Today we can also examine skeletons with the help of the ‘Whole Genome Amplification’ method to extract the DNA of skeletons and multiply it for a thorough investigation and diagnostic conclusion. It is also discovered that the bacillus of the leprosy disease multiplies circa once every two weeks. Because of the early and more precise diagnoses about this infection disease, it is not common anymore that the prognosis will be that you will die or lose complete limbs. It is hard to control the disease and the slow outbreak of it completely. A person with leprosy can have the bacteria already for years and spreading it all along before the symptoms more aware occur to the infected person. The bacteria of leprosy multiplies itself every two weeks so it takes time before the infected person realises it has passed the beginning stadium of the disease. Because when a bacteria multiplies itself it grows for example from one hundred to two hundred to four hundred bacillus.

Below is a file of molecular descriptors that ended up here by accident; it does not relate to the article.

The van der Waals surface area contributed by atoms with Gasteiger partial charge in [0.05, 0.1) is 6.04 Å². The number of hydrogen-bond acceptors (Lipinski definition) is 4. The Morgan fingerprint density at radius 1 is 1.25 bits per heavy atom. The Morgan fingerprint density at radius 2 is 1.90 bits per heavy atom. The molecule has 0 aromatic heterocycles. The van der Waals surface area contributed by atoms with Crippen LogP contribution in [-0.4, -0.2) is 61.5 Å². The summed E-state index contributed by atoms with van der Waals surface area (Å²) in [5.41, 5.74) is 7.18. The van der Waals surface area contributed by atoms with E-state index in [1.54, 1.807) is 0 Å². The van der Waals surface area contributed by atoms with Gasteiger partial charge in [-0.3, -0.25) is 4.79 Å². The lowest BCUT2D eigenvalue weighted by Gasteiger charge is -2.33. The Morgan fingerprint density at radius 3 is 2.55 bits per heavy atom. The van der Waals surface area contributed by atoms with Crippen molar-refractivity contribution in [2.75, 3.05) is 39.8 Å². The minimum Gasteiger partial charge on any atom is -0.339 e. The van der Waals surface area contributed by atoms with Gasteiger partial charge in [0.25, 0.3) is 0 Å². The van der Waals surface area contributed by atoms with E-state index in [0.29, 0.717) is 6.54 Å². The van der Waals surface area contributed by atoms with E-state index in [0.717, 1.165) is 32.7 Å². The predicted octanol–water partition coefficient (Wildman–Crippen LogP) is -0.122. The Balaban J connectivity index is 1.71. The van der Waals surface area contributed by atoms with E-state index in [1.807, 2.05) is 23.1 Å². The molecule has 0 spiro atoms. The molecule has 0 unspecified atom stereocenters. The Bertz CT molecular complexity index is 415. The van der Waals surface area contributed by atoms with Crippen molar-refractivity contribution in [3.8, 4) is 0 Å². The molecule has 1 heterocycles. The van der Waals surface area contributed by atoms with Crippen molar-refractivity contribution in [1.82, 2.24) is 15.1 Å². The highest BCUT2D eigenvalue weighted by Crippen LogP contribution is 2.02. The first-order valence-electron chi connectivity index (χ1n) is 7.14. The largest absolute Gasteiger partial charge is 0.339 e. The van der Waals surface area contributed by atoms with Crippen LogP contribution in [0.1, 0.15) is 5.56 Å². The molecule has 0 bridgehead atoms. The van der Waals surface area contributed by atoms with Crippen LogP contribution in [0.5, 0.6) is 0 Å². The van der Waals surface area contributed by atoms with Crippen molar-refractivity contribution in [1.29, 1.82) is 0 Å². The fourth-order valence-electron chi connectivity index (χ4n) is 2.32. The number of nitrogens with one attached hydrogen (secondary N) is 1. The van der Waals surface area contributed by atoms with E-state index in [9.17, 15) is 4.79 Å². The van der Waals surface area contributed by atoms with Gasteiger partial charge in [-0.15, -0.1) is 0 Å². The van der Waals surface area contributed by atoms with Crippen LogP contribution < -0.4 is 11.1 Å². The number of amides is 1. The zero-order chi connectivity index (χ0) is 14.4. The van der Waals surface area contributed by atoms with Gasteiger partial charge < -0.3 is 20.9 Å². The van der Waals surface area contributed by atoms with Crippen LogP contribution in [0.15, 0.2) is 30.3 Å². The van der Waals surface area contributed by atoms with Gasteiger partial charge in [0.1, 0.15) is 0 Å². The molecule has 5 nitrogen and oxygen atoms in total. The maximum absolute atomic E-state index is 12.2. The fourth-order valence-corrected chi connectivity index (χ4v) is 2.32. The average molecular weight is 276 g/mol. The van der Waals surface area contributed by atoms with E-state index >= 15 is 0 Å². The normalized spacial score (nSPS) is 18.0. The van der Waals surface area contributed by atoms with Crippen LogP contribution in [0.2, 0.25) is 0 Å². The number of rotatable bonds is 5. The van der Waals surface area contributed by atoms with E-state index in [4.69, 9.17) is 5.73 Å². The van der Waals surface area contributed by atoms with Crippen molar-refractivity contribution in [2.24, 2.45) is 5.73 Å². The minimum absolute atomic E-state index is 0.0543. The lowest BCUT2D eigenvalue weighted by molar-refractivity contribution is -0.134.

With this essay and with this conclusion I hope that I have written a clear and short overview about the contagious infection disease named ‘leprosy’ which was to manifolding during the Middle Ages and can nowadays be completely cured thanks precise investigations with microbiology and treatment with several antibiotics. I hope that I have broadened your knowledge about the contagious infection disease leprosy and that I have made you aware of that it can be spread easily, can happen to anyone in the world and that there is one remedy: early diagnosis and an antibiotics treatment.

If you happen to meet someone one day with leprosy, help that human because it is so easily and it will prevent the human from dying of leprosy, becoming disabled and it gives that human a happier life, a human who is not isolated from his or her family forever.

One thought on “Essay | Leprosy in the 12th and 21st century | Conclusion

  1. […] Essay | Leprosy in the 12th and 21st century | Conclusion This is the last blog post of a series about leprosy. For a course, at the Rotterdam University of Applied Sciences, named ‘History of Health Care’ I wrote this essay as part of a final assignment. The subject, general knowledge and impact of leprosy is underestimated. I have learned a lot about it by writing this essay. […]